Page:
If you like exploring pretty villages, then Oud-Rekem, near Lanaken in Limburg, is one you may enjoy visiting. It actually won the 2009 “Prettiest Village in Flanders” accolade. A good starting point for your visit is the church of St. Pieter’s. It dates from 1722, and also serves as village museum, concert hall and tourist office. It sells a very useful guide book which describes a 2.5 kilometre walk through the village.
Situated in the far east of Limburg, near the Dutch border, Oud-Rekem dates back to 1597 when the d’Aspremont-Lynden family built their magnificent moated castle here. In 1623 the village was given the awe-inspiring title of Principality of the Holy Roman Empire. The autonomy that came with it gave Oud-Rekem its own small army, laws and currency; something comparable to Liechtenstein or Andorra today, although on a much smaller scale.
The nobility were overthrown during the French Revolution and the castle damaged by incoming troops. In 1904 the castle was purchased by the Belgian state and for many years housed a psychiatric institution. In 1993 it was purchased by real estate company Domein Reckheim and a thorough restoration process started.
Restoration has indeed been the key activity in the village in recent years, and two buildings in particular highlight the exceptional renovation work that has been done. From 1890 until after the Second World War the Senden gin distillery in Sint-Pieterstraat was a thriving business, until it eventually closed down in 1958.
The complete installation has been lovingly renovated, even extending to the rows of bottles containing essences and extracts that create an intoxicating aroma. Authenticity is also provided by the original administrative documents and publicity material. Guided tours are possible (reservation in advance is necessary), during which local gins can be sampled such as Broeder Bertus and ’t Voske.
It’s entirely fitting that the oldest apothecary in Belgium should be in the prettiest village in Flanders. The Dr. HumblÃ© apothecary in Herenstraat 1 is an intriguing place. This 17th century building was purchased by local physician Dr. Gerard HumblÃ© in 1891. Before the modern pharmacy came into existence, doctors would prepare their medicaments on their own premises, which would necessitate a large stock of bottles, flasks, decanters, vials, retorts and pipettes to make various tinctures, salves, ointments and herbal remedies. Walking into the apothecary is like stepping back in time. Everything is neatly arranged just as it was. You almost expect the aging physician to walk through the door and start preparing a tincture of plantain or an infusion of comfrey. It also contains fascinating displays of old pill boxes and medical accessories.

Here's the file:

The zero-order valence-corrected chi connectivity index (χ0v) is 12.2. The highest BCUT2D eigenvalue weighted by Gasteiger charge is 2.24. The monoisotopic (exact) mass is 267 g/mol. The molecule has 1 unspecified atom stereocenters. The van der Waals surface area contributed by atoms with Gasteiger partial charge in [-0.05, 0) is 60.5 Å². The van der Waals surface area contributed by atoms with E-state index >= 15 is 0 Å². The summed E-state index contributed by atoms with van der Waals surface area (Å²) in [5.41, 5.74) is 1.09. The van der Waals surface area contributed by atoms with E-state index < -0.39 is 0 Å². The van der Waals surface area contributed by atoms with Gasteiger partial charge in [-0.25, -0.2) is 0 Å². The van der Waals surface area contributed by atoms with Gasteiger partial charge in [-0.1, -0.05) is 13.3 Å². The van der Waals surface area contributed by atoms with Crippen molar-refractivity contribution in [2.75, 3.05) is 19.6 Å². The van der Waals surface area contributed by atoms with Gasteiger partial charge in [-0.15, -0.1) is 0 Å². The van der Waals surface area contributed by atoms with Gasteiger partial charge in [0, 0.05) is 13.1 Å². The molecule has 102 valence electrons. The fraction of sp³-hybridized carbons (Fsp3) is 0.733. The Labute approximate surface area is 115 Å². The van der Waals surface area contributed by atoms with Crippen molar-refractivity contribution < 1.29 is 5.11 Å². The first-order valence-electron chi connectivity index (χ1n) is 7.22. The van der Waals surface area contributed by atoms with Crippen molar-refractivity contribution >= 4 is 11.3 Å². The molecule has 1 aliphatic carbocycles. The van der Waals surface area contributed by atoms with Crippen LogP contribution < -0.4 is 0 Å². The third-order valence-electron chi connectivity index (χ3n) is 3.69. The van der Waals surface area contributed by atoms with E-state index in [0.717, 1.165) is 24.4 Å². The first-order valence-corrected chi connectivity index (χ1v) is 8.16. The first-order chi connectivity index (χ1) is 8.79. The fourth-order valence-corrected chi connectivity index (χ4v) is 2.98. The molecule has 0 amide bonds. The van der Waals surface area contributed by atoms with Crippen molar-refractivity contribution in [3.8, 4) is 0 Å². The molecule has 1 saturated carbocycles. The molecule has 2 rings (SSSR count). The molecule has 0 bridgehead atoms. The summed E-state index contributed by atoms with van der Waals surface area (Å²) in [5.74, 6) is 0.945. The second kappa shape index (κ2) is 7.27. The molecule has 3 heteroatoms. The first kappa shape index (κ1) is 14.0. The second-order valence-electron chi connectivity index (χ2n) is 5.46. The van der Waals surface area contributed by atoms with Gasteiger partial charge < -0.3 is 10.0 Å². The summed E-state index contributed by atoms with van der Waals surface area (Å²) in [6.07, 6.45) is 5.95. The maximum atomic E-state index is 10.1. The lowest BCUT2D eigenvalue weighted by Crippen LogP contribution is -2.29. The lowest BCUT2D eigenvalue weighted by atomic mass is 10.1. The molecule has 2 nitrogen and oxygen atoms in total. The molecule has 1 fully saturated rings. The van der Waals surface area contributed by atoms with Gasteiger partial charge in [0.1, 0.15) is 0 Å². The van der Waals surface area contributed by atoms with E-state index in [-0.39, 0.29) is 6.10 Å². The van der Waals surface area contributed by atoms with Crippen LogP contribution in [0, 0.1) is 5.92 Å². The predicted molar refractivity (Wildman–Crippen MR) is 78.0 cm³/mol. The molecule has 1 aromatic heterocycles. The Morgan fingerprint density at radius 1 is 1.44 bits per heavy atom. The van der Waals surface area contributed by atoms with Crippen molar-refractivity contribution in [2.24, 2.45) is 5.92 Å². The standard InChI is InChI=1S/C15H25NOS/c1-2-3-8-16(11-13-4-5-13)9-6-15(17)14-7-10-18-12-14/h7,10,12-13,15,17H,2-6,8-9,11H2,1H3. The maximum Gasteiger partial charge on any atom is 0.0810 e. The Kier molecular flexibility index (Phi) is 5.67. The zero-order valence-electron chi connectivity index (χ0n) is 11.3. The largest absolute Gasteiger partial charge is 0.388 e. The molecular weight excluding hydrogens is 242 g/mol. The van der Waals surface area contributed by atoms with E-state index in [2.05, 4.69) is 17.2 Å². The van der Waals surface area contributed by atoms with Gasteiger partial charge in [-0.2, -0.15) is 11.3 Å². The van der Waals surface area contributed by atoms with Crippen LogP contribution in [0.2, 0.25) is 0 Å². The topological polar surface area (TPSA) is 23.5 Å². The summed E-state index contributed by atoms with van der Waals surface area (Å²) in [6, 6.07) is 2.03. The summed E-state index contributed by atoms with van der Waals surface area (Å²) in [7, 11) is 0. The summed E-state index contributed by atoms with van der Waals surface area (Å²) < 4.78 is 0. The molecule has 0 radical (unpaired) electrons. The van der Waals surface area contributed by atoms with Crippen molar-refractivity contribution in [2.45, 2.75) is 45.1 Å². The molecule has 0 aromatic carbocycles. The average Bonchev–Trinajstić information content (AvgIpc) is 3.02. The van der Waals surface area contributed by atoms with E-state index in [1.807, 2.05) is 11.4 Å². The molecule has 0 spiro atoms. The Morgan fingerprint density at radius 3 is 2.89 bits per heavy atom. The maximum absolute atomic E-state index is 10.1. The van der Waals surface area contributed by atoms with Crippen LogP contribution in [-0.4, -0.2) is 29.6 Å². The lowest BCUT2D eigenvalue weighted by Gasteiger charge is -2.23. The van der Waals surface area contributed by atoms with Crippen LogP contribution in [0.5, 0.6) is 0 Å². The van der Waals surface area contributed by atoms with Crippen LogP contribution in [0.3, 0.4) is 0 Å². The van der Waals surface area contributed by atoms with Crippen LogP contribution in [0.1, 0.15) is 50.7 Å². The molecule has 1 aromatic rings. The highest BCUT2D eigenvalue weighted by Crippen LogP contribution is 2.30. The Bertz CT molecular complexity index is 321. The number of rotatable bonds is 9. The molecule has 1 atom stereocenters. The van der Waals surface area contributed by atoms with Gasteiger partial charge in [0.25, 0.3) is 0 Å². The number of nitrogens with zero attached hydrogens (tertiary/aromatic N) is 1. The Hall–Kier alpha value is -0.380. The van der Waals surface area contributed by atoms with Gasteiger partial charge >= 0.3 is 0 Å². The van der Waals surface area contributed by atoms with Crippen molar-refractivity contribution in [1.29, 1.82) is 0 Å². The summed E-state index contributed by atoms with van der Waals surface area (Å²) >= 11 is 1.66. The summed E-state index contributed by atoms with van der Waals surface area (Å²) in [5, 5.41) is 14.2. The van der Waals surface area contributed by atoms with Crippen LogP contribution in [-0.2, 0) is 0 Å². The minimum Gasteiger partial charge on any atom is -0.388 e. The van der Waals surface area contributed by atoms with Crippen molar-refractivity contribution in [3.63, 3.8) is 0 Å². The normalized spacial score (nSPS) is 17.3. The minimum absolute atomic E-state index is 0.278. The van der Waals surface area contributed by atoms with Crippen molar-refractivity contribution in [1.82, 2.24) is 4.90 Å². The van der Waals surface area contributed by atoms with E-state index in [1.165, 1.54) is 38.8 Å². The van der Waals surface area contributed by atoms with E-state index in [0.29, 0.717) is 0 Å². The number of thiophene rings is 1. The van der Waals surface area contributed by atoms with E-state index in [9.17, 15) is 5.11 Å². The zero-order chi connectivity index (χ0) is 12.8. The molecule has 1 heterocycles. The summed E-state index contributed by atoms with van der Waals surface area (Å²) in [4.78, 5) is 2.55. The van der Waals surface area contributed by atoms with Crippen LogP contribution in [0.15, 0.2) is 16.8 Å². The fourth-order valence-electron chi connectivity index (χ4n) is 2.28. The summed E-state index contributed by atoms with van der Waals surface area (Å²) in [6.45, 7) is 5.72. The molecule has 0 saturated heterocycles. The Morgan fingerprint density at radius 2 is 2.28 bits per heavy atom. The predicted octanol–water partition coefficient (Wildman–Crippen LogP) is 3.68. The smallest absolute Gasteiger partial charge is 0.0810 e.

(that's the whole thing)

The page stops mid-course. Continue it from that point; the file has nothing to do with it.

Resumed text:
During or after your exploration of the village, there are plenty of places to eat. Top of the range is Restaurant Poortgebouw, Groenplaats 1,which looks an exceptional location for wedding receptions and business dinners. The authentic cafÃ© In de Oude God alongside the Ucoverpoort village gate is a much cosier place, with its quaint and secluded terrace overlooking the village stream, although its popularity means that you should be prepared to wait for your lunch. But that gives you plenty of time to admire the damselflies and dragonflies hawking over the pond on the terrace, or view the antique furniture and accessories inside the building, which is one of the village’s oldest, dating back to 1630. For a quicker turnaround of equally excellent food, Restaurant Onder de Linden is recommended, and particularly their bacon, mushroom and fried onion sandwich.
To extend your stay in Oud-Rekem, two bed & breakfast facilities are available in the village: Auberge Le Bon Vivant and Boven de Galerie. Choosing between them will be difficult: the former is a delightfully converted convent in Boomgaardstraat; the latter is located in Herenstraat 21 and offers breakfast on the terrace with eggs from the chickens in the garden.
There’s plenty to do and see in east Limburg to make the most of your time in Oud-Rekem:
- Kayak on the River Maas — Smeermaas to Meeswijk, with return by bus
- Walk through a heathland nature reserve — Ziepdeek Valley, Rekem
- Take the reins of a horse-drawn cart along forest tracks — Lanaken tourist office
- Explore a children’s farm, with a children’s playground and a walk for children – Pietersheim Castle Park, Lanaken
- Hire a bike, buy the Limburg cycling map and take off for the day, or longer — Lanaken tourist office
- Visit other pretty villages along the River Maas — Dilsen-Stokkem and Leut, and their castles Ommerstein, Carolinaberg, Ter Motte and Vilain XIIII
- Sample the local liqueur — Waolbertineke, a liquor based on bilberries.
Hi Denzil, I live part-time in Zuid Limburg NL (the other part, live in Canada) and I found your blog today rather by accident after a visit Durbuy for the day. Post visit, looking up some history first I found your post about Durbuy, and after some exploration I found this post. I actually lived in suburban Rekum for 3 months and didn’t find this wee corner! I did find the Hoge Kempen Park, Tongeren, Durbuy (always looking for an excuse to return) and and loads of other fantastic sites in the Ardennes. But now – I’m looking forward to lunch in de Oude God, and following your future travels. The guide books are certainly lacking in Eastern Belgium destination info – Belgium’s best kept secret. Thanks!
Hi Kim, thanks for your comments. I agree; there’s so much to see in eastern Belgium. If I was closer I would visit more often.